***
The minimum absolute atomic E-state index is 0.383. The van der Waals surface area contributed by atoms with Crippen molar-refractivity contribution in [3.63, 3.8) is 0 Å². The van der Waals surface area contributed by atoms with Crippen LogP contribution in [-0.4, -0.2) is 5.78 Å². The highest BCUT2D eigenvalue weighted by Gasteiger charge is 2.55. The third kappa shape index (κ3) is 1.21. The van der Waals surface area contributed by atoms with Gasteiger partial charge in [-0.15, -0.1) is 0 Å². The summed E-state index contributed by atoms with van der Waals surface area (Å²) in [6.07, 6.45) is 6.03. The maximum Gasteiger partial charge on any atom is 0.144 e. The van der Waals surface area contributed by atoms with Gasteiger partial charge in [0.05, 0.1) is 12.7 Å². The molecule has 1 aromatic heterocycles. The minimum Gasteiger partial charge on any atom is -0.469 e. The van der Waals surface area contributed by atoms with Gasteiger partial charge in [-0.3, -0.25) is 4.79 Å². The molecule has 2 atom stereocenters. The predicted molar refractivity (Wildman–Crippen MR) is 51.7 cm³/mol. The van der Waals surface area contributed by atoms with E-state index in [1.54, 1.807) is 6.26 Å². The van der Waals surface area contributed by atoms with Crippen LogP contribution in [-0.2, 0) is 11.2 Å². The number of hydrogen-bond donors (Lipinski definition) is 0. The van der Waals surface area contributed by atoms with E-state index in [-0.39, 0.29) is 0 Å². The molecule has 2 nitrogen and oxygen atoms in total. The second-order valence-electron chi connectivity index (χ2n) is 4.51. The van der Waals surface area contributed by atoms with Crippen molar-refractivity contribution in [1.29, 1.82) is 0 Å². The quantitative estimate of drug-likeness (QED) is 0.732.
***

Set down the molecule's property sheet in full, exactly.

The minimum absolute atomic E-state index is 0.383. The van der Waals surface area contributed by atoms with Crippen molar-refractivity contribution in [3.63, 3.8) is 0 Å². The van der Waals surface area contributed by atoms with Crippen LogP contribution in [-0.4, -0.2) is 5.78 Å². The highest BCUT2D eigenvalue weighted by Gasteiger charge is 2.55. The third kappa shape index (κ3) is 1.21. The van der Waals surface area contributed by atoms with Gasteiger partial charge in [-0.15, -0.1) is 0 Å². The summed E-state index contributed by atoms with van der Waals surface area (Å²) in [6.07, 6.45) is 6.03. The maximum Gasteiger partial charge on any atom is 0.144 e. The van der Waals surface area contributed by atoms with Gasteiger partial charge in [0.05, 0.1) is 12.7 Å². The molecule has 1 aromatic heterocycles. The minimum Gasteiger partial charge on any atom is -0.469 e. The van der Waals surface area contributed by atoms with Gasteiger partial charge in [-0.3, -0.25) is 4.79 Å². The molecule has 2 atom stereocenters. The predicted molar refractivity (Wildman–Crippen MR) is 51.7 cm³/mol. The van der Waals surface area contributed by atoms with E-state index in [1.54, 1.807) is 6.26 Å². The van der Waals surface area contributed by atoms with Crippen LogP contribution in [-0.2, 0) is 11.2 Å². The number of hydrogen-bond donors (Lipinski definition) is 0. The van der Waals surface area contributed by atoms with E-state index in [-0.39, 0.29) is 0 Å². The molecule has 2 nitrogen and oxygen atoms in total. The second-order valence-electron chi connectivity index (χ2n) is 4.51. The van der Waals surface area contributed by atoms with Crippen molar-refractivity contribution in [1.29, 1.82) is 0 Å². The quantitative estimate of drug-likeness (QED) is 0.732.